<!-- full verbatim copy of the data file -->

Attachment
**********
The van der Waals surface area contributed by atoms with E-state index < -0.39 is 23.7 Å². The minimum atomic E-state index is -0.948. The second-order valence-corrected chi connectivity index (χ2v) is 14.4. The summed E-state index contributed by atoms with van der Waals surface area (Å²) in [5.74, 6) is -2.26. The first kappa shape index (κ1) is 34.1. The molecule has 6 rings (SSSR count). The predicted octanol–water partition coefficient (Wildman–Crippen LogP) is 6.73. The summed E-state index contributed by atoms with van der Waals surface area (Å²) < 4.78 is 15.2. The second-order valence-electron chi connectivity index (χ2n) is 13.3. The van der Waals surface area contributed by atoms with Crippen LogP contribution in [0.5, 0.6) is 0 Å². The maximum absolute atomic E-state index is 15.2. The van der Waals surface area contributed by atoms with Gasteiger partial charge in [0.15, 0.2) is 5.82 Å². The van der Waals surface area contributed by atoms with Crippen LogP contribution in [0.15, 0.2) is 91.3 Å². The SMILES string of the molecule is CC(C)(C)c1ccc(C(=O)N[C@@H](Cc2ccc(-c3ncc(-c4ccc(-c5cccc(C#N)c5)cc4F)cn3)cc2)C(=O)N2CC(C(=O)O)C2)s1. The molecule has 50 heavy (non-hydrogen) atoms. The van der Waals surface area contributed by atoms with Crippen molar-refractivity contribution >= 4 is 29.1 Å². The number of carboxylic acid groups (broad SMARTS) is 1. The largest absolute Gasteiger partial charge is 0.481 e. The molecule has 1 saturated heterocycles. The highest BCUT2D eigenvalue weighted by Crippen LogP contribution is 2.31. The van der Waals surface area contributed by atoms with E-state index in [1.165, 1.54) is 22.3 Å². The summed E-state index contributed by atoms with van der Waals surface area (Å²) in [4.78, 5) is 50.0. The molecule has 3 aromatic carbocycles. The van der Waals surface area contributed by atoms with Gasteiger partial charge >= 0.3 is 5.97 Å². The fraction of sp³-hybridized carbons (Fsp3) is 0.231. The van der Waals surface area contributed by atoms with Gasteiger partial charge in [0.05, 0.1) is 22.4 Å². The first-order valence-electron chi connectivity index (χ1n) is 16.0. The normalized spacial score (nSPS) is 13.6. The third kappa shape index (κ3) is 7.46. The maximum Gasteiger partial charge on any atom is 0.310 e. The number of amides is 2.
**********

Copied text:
The van der Waals surface area contributed by atoms with E-state index < -0.39 is 23.7 Å². The minimum atomic E-state index is -0.948. The second-order valence-corrected chi connectivity index (χ2v) is 14.4. The summed E-state index contributed by atoms with van der Waals surface area (Å²) in [5.74, 6) is -2.26. The first kappa shape index (κ1) is 34.1. The molecule has 6 rings (SSSR count). The predicted octanol–water partition coefficient (Wildman–Crippen LogP) is 6.73. The summed E-state index contributed by atoms with van der Waals surface area (Å²) < 4.78 is 15.2. The second-order valence-electron chi connectivity index (χ2n) is 13.3. The van der Waals surface area contributed by atoms with Crippen LogP contribution in [0.5, 0.6) is 0 Å². The maximum absolute atomic E-state index is 15.2. The van der Waals surface area contributed by atoms with Gasteiger partial charge in [0.15, 0.2) is 5.82 Å². The van der Waals surface area contributed by atoms with Crippen LogP contribution in [0.15, 0.2) is 91.3 Å². The SMILES string of the molecule is CC(C)(C)c1ccc(C(=O)N[C@@H](Cc2ccc(-c3ncc(-c4ccc(-c5cccc(C#N)c5)cc4F)cn3)cc2)C(=O)N2CC(C(=O)O)C2)s1. The molecule has 50 heavy (non-hydrogen) atoms. The van der Waals surface area contributed by atoms with Crippen molar-refractivity contribution >= 4 is 29.1 Å². The number of carboxylic acid groups (broad SMARTS) is 1. The largest absolute Gasteiger partial charge is 0.481 e. The molecule has 1 saturated heterocycles. The highest BCUT2D eigenvalue weighted by Crippen LogP contribution is 2.31. The van der Waals surface area contributed by atoms with E-state index in [1.165, 1.54) is 22.3 Å². The summed E-state index contributed by atoms with van der Waals surface area (Å²) in [4.78, 5) is 50.0. The molecule has 3 aromatic carbocycles. The van der Waals surface area contributed by atoms with Gasteiger partial charge >= 0.3 is 5.97 Å². The fraction of sp³-hybridized carbons (Fsp3) is 0.231. The van der Waals surface area contributed by atoms with Gasteiger partial charge in [0.05, 0.1) is 22.4 Å². The first-order valence-electron chi connectivity index (χ1n) is 16.0. The normalized spacial score (nSPS) is 13.6. The third kappa shape index (κ3) is 7.46. The maximum Gasteiger partial charge on any atom is 0.310 e. The number of amides is 2.